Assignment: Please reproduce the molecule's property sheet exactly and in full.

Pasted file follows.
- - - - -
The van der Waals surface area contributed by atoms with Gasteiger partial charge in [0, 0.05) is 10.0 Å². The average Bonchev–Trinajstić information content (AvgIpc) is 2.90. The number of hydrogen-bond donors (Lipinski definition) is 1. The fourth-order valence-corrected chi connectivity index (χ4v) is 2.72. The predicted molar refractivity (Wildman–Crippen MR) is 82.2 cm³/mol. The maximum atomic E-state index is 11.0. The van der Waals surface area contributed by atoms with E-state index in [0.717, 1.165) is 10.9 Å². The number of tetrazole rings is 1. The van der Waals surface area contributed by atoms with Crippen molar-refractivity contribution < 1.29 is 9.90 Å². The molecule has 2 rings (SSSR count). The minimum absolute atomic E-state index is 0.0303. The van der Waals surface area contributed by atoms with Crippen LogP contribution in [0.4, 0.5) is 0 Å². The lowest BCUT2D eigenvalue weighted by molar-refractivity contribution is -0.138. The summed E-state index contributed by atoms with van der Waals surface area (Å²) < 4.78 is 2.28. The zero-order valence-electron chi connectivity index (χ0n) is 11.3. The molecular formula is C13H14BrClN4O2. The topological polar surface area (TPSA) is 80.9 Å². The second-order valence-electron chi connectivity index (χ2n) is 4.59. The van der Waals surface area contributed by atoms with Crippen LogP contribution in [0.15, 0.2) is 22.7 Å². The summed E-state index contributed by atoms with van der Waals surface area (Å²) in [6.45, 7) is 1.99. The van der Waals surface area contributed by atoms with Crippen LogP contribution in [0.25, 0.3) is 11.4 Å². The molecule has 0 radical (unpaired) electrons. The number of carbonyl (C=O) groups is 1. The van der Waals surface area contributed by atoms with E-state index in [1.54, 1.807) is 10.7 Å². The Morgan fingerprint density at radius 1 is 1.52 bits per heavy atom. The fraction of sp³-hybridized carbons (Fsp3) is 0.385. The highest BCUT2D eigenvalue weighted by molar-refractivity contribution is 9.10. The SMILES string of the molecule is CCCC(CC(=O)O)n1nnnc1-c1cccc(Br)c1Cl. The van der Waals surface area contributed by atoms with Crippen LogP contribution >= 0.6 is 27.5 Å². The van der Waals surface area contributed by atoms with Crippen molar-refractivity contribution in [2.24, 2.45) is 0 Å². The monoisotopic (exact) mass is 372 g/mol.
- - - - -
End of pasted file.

The van der Waals surface area contributed by atoms with Gasteiger partial charge in [0, 0.05) is 10.0 Å². The average Bonchev–Trinajstić information content (AvgIpc) is 2.90. The number of hydrogen-bond donors (Lipinski definition) is 1. The fourth-order valence-corrected chi connectivity index (χ4v) is 2.72. The predicted molar refractivity (Wildman–Crippen MR) is 82.2 cm³/mol. The maximum atomic E-state index is 11.0. The van der Waals surface area contributed by atoms with E-state index in [0.717, 1.165) is 10.9 Å². The number of tetrazole rings is 1. The van der Waals surface area contributed by atoms with Crippen molar-refractivity contribution < 1.29 is 9.90 Å². The molecule has 2 rings (SSSR count). The minimum absolute atomic E-state index is 0.0303. The van der Waals surface area contributed by atoms with Crippen LogP contribution in [0.4, 0.5) is 0 Å². The lowest BCUT2D eigenvalue weighted by molar-refractivity contribution is -0.138. The summed E-state index contributed by atoms with van der Waals surface area (Å²) < 4.78 is 2.28. The zero-order valence-electron chi connectivity index (χ0n) is 11.3. The molecular formula is C13H14BrClN4O2. The topological polar surface area (TPSA) is 80.9 Å². The second-order valence-electron chi connectivity index (χ2n) is 4.59. The van der Waals surface area contributed by atoms with Crippen LogP contribution in [0.15, 0.2) is 22.7 Å². The summed E-state index contributed by atoms with van der Waals surface area (Å²) in [6.45, 7) is 1.99. The van der Waals surface area contributed by atoms with Crippen LogP contribution in [0.25, 0.3) is 11.4 Å². The molecule has 0 radical (unpaired) electrons. The number of carbonyl (C=O) groups is 1. The van der Waals surface area contributed by atoms with E-state index in [1.54, 1.807) is 10.7 Å². The Morgan fingerprint density at radius 1 is 1.52 bits per heavy atom. The fraction of sp³-hybridized carbons (Fsp3) is 0.385. The highest BCUT2D eigenvalue weighted by molar-refractivity contribution is 9.10. The SMILES string of the molecule is CCCC(CC(=O)O)n1nnnc1-c1cccc(Br)c1Cl. The van der Waals surface area contributed by atoms with Crippen LogP contribution >= 0.6 is 27.5 Å². The van der Waals surface area contributed by atoms with Crippen molar-refractivity contribution in [2.24, 2.45) is 0 Å². The monoisotopic (exact) mass is 372 g/mol.